In its 2018 sustainability report, the business showed how it has worked towards increased transparency across key sustainability measures, including farming practices, worker health and safety and hunger relief.
During the year, Tyson Foods more than doubled its 10% year-on-year commitment to reduce OSHA (Occupational Health and Safety Act) recordable workplace injuries and illnesses; expanded its Upward Academy, a language and life skills education program, to 33 plant locations; and became the first US-based protein company to receive approval from the Science Based Target Initiative for its greenhouse gas reduction target of 30% by 2030.
It also expanded implementation of the largest third-party remote video auditing system in the industry, donated more than 46 million servings of protein to hunger relief efforts across the US and continued to move ahead of schedule in meeting its commitment to provide $50 million in five years to fight hunger.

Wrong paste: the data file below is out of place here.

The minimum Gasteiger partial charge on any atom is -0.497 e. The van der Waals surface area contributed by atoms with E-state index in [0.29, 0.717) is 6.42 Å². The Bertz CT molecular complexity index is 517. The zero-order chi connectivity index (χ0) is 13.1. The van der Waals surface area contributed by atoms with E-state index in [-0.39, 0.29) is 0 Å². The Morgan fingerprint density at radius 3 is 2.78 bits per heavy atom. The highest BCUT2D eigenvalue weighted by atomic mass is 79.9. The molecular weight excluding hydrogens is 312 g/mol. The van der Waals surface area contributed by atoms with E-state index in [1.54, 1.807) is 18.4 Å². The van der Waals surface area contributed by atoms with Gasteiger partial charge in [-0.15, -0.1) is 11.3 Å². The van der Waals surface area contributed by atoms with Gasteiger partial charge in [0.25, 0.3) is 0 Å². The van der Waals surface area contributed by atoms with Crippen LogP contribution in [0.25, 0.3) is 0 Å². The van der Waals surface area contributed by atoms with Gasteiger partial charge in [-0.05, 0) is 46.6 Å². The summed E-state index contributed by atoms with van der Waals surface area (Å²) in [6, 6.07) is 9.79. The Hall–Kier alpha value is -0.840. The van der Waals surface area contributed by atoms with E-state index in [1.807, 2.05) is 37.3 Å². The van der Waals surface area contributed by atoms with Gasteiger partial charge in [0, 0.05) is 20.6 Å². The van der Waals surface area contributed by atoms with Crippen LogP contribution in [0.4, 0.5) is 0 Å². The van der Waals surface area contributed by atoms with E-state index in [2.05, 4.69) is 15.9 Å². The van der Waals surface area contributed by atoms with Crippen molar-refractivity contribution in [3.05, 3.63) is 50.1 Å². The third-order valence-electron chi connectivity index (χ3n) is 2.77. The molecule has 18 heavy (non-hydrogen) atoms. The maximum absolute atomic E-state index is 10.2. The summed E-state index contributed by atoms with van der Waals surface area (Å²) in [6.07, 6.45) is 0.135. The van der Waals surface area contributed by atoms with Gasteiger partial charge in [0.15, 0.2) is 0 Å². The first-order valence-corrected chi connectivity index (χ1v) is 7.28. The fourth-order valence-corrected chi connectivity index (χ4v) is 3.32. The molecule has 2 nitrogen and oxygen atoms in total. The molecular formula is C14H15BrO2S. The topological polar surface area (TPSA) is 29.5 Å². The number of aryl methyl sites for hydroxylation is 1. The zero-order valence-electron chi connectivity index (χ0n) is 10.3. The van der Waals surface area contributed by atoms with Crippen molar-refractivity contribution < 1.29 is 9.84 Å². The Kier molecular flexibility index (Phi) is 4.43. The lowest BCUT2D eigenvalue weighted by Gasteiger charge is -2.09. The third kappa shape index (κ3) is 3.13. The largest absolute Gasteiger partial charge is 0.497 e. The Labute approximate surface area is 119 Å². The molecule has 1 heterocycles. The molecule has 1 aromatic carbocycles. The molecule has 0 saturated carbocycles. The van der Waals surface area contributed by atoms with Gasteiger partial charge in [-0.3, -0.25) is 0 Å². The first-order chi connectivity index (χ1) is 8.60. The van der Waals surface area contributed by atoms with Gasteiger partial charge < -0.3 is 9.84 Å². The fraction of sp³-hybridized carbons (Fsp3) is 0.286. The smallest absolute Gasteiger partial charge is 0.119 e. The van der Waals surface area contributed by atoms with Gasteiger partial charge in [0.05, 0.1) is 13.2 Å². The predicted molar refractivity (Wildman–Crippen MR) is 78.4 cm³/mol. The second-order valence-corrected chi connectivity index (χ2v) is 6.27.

“Our progress is a testament to our unwavering commitment to accelerate sustainable food production,” said Noel White, president and CEO of Tyson Foods. “As one of the largest food companies in the world, Tyson Foods plays an important role in contributing to a stable and sustainable food system for future generations.”
Other sustainability goals met included: reducing water use intensity 12% by 2020; reducing greenhouse gases 30% by 2030; increasing land stewardship practices on two-million acres of row crop corn by the end of 2020; and increasing worker retention by 10%.
“We’ve made progress, but recognise there’s more to do,” added Justin Whitmore, executive vice president, alternative proteins and chief sustainability officer of Tyson Foods. “Our team members are determined to lead a coalition of industry partners to sustainably feed the world. We’re excited to work with organisations that will challenge our thinking, so we can advance sustainability on a global scale.”